(This piece was originally published on September 20, 2017 in the Courier-Journal.)

The fear is that toxic heavy metals could harm people, waterways and the environment

Duke Energy has been keeping the public in the dark about the flooding threats from massive coal-ash ponds at its power plants, including those in Indiana and Kentucky, environmental groups charged on Wednesday.

Taking the first step in a federal lawsuit, Earthjustice, Kentuckians for the Commonwealth, Hoosier Environmental Council and other groups sent notices to Duke Energy asserting that it had violated federal coal-ash safety rules and that the company was threatening lives and the environment.

“Communities near these coal dumps have a right to know what dangers they are facing,” said Earthjustice attorney Jenny Cassel. “If the dam holding this toxic waste breaks, which neighborhoods are going to be flooded? Which waterways? Who can they call to provide emergency response?”

Duke spokeswoman Erin Culbert said the company followed state laws for managing “public information around critical infrastructure” but was willing to reconsider.

“While that drove decisions, we will review the approach taken by other utilities and ask state regulators for further guidance,” she said.

She also punched back at the environmental groups.

“The media and the public will quickly recognize this as the latest attempt to use fear and the courts to upend public policy that directs the safe closure of hundreds of ash basins across the nation,” Culbert added.

In 2008, a dam collapsed at the TVA’s Kingston plant in Tennessee, sending more than a billion gallons of toxic sludge over 300 acres. It took out houses and caused more than $1 billion in damages. In 2014, Duke’s coal ash impoundment in North Carolina broke, fouling 70 miles of the Dan River.

The U.S. Environmental Protection Agency adopted its first national rules for handling coal combustion wastes in 2015, relying a lot on public disclosure by utilities and citizen lawsuits for enforcement. The Trump administration’s EPA said recently said it may revisit those rules after a request from industry.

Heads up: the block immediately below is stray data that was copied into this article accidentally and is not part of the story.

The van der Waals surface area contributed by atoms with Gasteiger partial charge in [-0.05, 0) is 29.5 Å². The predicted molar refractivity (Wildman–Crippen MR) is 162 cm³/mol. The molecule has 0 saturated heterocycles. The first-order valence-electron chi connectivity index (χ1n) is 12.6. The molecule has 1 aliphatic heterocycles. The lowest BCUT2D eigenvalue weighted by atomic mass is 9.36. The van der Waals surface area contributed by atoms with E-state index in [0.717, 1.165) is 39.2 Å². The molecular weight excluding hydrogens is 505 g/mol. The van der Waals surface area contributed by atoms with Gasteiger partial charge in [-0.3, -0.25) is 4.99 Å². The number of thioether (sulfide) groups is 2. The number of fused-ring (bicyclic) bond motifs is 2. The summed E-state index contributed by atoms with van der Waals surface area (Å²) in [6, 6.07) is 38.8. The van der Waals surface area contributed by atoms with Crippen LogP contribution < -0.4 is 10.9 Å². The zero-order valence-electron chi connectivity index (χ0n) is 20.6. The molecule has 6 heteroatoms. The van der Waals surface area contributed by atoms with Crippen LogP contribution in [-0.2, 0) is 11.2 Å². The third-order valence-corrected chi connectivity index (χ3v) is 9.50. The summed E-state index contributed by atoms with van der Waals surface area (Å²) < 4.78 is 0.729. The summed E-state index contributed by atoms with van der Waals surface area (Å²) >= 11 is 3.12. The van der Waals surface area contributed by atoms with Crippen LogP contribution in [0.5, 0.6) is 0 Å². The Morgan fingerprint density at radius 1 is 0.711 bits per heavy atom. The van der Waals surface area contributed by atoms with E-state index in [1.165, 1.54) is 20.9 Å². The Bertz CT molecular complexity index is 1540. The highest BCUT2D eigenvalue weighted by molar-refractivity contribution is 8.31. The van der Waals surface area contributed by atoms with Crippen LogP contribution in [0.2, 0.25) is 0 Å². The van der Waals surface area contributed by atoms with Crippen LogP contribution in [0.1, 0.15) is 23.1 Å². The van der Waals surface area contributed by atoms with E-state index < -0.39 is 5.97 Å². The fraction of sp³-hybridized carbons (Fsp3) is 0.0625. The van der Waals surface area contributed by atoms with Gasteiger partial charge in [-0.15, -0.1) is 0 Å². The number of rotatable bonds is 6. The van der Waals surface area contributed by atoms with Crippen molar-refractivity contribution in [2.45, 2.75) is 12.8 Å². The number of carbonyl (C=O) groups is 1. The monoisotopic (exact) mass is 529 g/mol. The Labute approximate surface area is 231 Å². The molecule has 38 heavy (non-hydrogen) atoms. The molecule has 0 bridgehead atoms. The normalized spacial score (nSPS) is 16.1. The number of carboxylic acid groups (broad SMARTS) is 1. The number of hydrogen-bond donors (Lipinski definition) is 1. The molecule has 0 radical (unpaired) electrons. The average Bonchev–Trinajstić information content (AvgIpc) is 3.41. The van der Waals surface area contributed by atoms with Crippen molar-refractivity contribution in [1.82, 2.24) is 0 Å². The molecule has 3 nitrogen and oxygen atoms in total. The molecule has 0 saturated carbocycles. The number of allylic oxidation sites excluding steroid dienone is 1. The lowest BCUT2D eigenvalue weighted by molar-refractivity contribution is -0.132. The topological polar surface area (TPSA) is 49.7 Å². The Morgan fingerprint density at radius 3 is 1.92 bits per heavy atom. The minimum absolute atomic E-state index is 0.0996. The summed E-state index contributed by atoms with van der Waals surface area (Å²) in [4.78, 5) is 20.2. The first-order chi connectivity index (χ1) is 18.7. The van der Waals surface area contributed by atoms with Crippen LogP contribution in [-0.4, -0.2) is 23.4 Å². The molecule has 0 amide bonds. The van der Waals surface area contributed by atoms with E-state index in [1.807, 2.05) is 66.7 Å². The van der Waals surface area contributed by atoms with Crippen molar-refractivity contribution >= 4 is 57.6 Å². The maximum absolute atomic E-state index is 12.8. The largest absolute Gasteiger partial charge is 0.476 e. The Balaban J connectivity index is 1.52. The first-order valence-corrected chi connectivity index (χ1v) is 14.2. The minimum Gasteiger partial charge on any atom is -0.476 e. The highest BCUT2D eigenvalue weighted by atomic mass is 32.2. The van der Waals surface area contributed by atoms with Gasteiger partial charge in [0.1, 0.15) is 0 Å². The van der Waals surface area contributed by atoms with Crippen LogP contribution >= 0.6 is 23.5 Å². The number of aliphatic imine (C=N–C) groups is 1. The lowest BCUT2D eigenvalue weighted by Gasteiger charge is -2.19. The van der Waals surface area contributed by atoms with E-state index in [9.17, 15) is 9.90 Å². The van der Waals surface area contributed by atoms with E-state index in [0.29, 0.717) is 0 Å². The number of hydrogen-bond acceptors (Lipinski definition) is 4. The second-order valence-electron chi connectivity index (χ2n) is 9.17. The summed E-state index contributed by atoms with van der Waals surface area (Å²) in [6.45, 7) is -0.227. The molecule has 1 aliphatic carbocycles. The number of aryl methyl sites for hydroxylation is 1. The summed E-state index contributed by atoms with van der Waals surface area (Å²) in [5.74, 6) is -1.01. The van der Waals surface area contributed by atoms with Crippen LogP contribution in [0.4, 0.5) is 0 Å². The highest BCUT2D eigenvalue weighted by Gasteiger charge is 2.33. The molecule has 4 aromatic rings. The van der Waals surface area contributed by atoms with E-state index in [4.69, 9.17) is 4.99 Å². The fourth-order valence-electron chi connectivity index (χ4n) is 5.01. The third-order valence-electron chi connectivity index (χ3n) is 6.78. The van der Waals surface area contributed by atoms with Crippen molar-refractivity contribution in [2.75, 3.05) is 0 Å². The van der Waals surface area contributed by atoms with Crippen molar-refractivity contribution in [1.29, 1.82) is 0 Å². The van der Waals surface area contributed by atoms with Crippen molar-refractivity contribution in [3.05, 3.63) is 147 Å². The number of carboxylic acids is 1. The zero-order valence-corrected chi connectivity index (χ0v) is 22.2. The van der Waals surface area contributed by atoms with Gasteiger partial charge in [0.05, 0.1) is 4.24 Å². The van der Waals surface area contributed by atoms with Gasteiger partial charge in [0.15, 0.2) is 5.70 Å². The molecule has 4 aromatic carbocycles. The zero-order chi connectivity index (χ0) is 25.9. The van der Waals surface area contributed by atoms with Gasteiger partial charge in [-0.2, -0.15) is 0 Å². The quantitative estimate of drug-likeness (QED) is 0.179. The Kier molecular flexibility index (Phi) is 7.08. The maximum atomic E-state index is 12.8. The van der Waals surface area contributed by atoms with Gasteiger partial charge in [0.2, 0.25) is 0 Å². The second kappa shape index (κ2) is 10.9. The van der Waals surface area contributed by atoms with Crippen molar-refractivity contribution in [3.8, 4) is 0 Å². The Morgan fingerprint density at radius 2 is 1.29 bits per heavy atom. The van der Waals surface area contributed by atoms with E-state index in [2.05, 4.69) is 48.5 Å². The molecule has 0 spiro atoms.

The environmental groups’ targets include the Gallagher plant in New Albany, Indiana, and the East Bend power plant near Rabbit Hash, Kentucky. Both are along the Ohio River, a drinking water source for millions.

That Kentucky plant in Boone County holds 1.4 million tons of toxic waste behind aging earthen dams on the banks of the river, the environmental groups claim.

“The disasters in North Carolina and Tennessee show that we simply have to have the proper information to prepare our communities here in Kentucky,” said Mary Love, a member of Kentuckians for the Commonwealth.

Lisa Evans, an attorney with Earthjustice, said their review found no other utility blocking the inundation maps that show the consequences of a failed impoundment. She said there were also concerns about the structural integrity at a Gallagher pond.

Culbert said Gallagher’s main pond has been dewatered and is undergoing closure, which mitigates any structural stability concerns there. The plant is scheduled to retire by 2022, she said.

LG&E and KU Energy have made their emergency response plans and maps public. The Courier-Journal in June detailed the worst-case flooding prediction for LG&E’s Mill Creek plant in Louisville.

That disaster would unfold over three hours, sending dirty, toxic water from the Mill Creek power plant ash pond into the Valley Village neighborhood, covering some streets with as much as two to five feet of ash and water.

“The plan, specifically the map, shows what is possible,” said Mitchell Burmeister, a spokesman for Louisville Metro Emergency Services, at the time. He said LG&E “carefully monitors and controls the site and has a good response plan in place.”

Reach reporter James Bruggers at 502-582-4645 and at jbruggers@courier-journal.com.

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